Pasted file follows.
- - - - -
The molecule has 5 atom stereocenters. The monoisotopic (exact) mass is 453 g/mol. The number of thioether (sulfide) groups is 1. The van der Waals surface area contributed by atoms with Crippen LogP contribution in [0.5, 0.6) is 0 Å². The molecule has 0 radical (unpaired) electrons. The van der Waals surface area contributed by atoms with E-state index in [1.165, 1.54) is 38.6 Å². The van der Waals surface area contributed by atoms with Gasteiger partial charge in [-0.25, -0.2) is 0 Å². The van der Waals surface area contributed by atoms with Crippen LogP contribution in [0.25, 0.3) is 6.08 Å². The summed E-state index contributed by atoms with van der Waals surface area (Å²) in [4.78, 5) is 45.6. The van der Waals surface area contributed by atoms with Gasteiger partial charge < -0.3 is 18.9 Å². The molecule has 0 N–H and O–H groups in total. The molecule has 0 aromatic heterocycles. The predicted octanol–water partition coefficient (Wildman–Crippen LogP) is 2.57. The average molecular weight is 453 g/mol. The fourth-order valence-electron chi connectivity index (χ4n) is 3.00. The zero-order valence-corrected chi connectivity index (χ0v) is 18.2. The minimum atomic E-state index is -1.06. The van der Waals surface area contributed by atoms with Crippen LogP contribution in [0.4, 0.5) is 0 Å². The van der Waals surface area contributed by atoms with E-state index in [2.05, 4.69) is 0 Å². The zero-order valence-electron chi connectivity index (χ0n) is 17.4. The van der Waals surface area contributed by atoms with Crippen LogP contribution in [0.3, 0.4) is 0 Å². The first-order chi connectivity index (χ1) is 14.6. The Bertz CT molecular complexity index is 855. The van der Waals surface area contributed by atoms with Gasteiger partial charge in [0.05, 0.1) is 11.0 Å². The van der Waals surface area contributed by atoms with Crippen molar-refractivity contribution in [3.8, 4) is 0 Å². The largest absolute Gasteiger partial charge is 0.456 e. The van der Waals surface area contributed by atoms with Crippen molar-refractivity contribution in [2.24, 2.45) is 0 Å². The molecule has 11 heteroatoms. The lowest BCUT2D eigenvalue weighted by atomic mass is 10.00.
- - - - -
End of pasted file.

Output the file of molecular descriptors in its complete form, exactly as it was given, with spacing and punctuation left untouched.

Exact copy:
The molecule has 5 atom stereocenters. The monoisotopic (exact) mass is 453 g/mol. The number of thioether (sulfide) groups is 1. The van der Waals surface area contributed by atoms with Crippen LogP contribution in [0.5, 0.6) is 0 Å². The molecule has 0 radical (unpaired) electrons. The van der Waals surface area contributed by atoms with E-state index in [1.165, 1.54) is 38.6 Å². The van der Waals surface area contributed by atoms with Gasteiger partial charge in [-0.25, -0.2) is 0 Å². The van der Waals surface area contributed by atoms with Crippen LogP contribution in [0.25, 0.3) is 6.08 Å². The summed E-state index contributed by atoms with van der Waals surface area (Å²) in [4.78, 5) is 45.6. The van der Waals surface area contributed by atoms with Gasteiger partial charge < -0.3 is 18.9 Å². The molecule has 0 N–H and O–H groups in total. The molecule has 0 aromatic heterocycles. The predicted octanol–water partition coefficient (Wildman–Crippen LogP) is 2.57. The average molecular weight is 453 g/mol. The fourth-order valence-electron chi connectivity index (χ4n) is 3.00. The zero-order valence-corrected chi connectivity index (χ0v) is 18.2. The minimum atomic E-state index is -1.06. The van der Waals surface area contributed by atoms with Crippen LogP contribution in [0.4, 0.5) is 0 Å². The van der Waals surface area contributed by atoms with E-state index in [2.05, 4.69) is 0 Å². The zero-order valence-electron chi connectivity index (χ0n) is 17.4. The van der Waals surface area contributed by atoms with Crippen LogP contribution in [0.3, 0.4) is 0 Å². The first-order chi connectivity index (χ1) is 14.6. The Bertz CT molecular complexity index is 855. The van der Waals surface area contributed by atoms with Gasteiger partial charge in [0.05, 0.1) is 11.0 Å². The van der Waals surface area contributed by atoms with Crippen molar-refractivity contribution in [3.8, 4) is 0 Å². The largest absolute Gasteiger partial charge is 0.456 e. The van der Waals surface area contributed by atoms with Crippen molar-refractivity contribution in [2.24, 2.45) is 0 Å². The molecule has 11 heteroatoms. The lowest BCUT2D eigenvalue weighted by atomic mass is 10.00.